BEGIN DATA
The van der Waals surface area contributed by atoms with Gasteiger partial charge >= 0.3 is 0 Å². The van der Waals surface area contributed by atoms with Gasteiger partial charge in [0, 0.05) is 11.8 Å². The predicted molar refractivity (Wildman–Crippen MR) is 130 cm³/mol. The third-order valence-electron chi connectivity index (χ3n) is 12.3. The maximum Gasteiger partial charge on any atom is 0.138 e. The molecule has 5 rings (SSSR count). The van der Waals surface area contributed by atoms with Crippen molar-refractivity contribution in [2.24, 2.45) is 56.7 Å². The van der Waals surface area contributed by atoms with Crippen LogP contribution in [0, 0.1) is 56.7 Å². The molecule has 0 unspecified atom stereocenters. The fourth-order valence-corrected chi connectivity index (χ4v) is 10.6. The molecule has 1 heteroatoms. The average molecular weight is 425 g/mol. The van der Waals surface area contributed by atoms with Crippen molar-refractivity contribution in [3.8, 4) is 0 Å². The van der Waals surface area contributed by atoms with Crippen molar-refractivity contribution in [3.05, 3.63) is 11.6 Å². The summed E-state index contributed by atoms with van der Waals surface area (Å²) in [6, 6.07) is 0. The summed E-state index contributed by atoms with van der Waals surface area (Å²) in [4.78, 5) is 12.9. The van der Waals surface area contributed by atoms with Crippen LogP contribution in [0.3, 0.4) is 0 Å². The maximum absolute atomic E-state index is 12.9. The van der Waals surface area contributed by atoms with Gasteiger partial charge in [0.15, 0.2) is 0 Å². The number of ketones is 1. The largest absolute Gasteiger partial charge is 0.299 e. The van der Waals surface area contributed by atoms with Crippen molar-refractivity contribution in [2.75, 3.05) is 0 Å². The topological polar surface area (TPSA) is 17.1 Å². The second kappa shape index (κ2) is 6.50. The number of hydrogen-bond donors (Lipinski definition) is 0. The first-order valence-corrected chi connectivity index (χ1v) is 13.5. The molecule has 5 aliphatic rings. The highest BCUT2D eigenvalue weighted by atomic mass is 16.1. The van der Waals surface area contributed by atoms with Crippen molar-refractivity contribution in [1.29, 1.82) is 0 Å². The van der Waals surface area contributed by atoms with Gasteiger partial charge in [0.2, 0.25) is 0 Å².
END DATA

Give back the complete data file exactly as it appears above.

The van der Waals surface area contributed by atoms with Gasteiger partial charge >= 0.3 is 0 Å². The van der Waals surface area contributed by atoms with Gasteiger partial charge in [0, 0.05) is 11.8 Å². The predicted molar refractivity (Wildman–Crippen MR) is 130 cm³/mol. The third-order valence-electron chi connectivity index (χ3n) is 12.3. The maximum Gasteiger partial charge on any atom is 0.138 e. The molecule has 5 rings (SSSR count). The van der Waals surface area contributed by atoms with Crippen molar-refractivity contribution in [2.24, 2.45) is 56.7 Å². The van der Waals surface area contributed by atoms with Crippen LogP contribution in [0, 0.1) is 56.7 Å². The molecule has 0 unspecified atom stereocenters. The fourth-order valence-corrected chi connectivity index (χ4v) is 10.6. The molecule has 1 heteroatoms. The average molecular weight is 425 g/mol. The van der Waals surface area contributed by atoms with Crippen molar-refractivity contribution in [3.8, 4) is 0 Å². The van der Waals surface area contributed by atoms with Crippen molar-refractivity contribution in [3.05, 3.63) is 11.6 Å². The summed E-state index contributed by atoms with van der Waals surface area (Å²) in [6, 6.07) is 0. The summed E-state index contributed by atoms with van der Waals surface area (Å²) in [4.78, 5) is 12.9. The van der Waals surface area contributed by atoms with Crippen LogP contribution in [0.3, 0.4) is 0 Å². The maximum absolute atomic E-state index is 12.9. The van der Waals surface area contributed by atoms with Gasteiger partial charge in [0.15, 0.2) is 0 Å². The number of ketones is 1. The largest absolute Gasteiger partial charge is 0.299 e. The van der Waals surface area contributed by atoms with Crippen molar-refractivity contribution in [2.75, 3.05) is 0 Å². The topological polar surface area (TPSA) is 17.1 Å². The second kappa shape index (κ2) is 6.50. The number of hydrogen-bond donors (Lipinski definition) is 0. The first-order valence-corrected chi connectivity index (χ1v) is 13.5. The molecule has 5 aliphatic rings. The highest BCUT2D eigenvalue weighted by atomic mass is 16.1. The van der Waals surface area contributed by atoms with Crippen molar-refractivity contribution in [1.29, 1.82) is 0 Å². The van der Waals surface area contributed by atoms with Gasteiger partial charge in [0.2, 0.25) is 0 Å².